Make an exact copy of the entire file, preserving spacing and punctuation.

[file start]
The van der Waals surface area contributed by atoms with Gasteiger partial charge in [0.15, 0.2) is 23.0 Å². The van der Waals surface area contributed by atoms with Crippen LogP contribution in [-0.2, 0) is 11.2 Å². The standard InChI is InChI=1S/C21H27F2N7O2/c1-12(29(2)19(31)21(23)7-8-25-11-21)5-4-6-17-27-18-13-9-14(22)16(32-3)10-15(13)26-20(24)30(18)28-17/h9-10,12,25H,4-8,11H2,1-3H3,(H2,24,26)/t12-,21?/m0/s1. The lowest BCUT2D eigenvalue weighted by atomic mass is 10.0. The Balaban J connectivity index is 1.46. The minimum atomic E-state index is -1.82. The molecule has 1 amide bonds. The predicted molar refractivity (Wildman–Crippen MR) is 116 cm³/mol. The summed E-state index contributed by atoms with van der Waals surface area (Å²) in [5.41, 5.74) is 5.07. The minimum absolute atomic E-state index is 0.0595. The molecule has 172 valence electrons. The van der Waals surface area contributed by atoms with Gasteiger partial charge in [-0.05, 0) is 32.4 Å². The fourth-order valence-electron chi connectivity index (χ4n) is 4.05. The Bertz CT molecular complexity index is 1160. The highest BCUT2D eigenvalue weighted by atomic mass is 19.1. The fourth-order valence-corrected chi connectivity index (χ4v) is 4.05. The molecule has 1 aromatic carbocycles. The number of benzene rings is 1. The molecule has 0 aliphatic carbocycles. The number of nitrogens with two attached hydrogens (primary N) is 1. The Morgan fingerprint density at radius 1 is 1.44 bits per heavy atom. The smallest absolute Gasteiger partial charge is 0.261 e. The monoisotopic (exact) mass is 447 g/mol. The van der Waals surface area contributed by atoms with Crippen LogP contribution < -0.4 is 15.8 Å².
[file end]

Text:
The van der Waals surface area contributed by atoms with Gasteiger partial charge in [0.15, 0.2) is 23.0 Å². The van der Waals surface area contributed by atoms with Crippen LogP contribution in [-0.2, 0) is 11.2 Å². The standard InChI is InChI=1S/C21H27F2N7O2/c1-12(29(2)19(31)21(23)7-8-25-11-21)5-4-6-17-27-18-13-9-14(22)16(32-3)10-15(13)26-20(24)30(18)28-17/h9-10,12,25H,4-8,11H2,1-3H3,(H2,24,26)/t12-,21?/m0/s1. The lowest BCUT2D eigenvalue weighted by atomic mass is 10.0. The Balaban J connectivity index is 1.46. The minimum atomic E-state index is -1.82. The molecule has 1 amide bonds. The predicted molar refractivity (Wildman–Crippen MR) is 116 cm³/mol. The summed E-state index contributed by atoms with van der Waals surface area (Å²) in [5.41, 5.74) is 5.07. The minimum absolute atomic E-state index is 0.0595. The molecule has 172 valence electrons. The van der Waals surface area contributed by atoms with Gasteiger partial charge in [-0.05, 0) is 32.4 Å². The fourth-order valence-electron chi connectivity index (χ4n) is 4.05. The Bertz CT molecular complexity index is 1160. The highest BCUT2D eigenvalue weighted by atomic mass is 19.1. The fourth-order valence-corrected chi connectivity index (χ4v) is 4.05. The molecule has 1 aromatic carbocycles. The number of benzene rings is 1. The molecule has 0 aliphatic carbocycles. The number of nitrogens with two attached hydrogens (primary N) is 1. The Morgan fingerprint density at radius 1 is 1.44 bits per heavy atom. The smallest absolute Gasteiger partial charge is 0.261 e. The monoisotopic (exact) mass is 447 g/mol. The van der Waals surface area contributed by atoms with Crippen LogP contribution < -0.4 is 15.8 Å².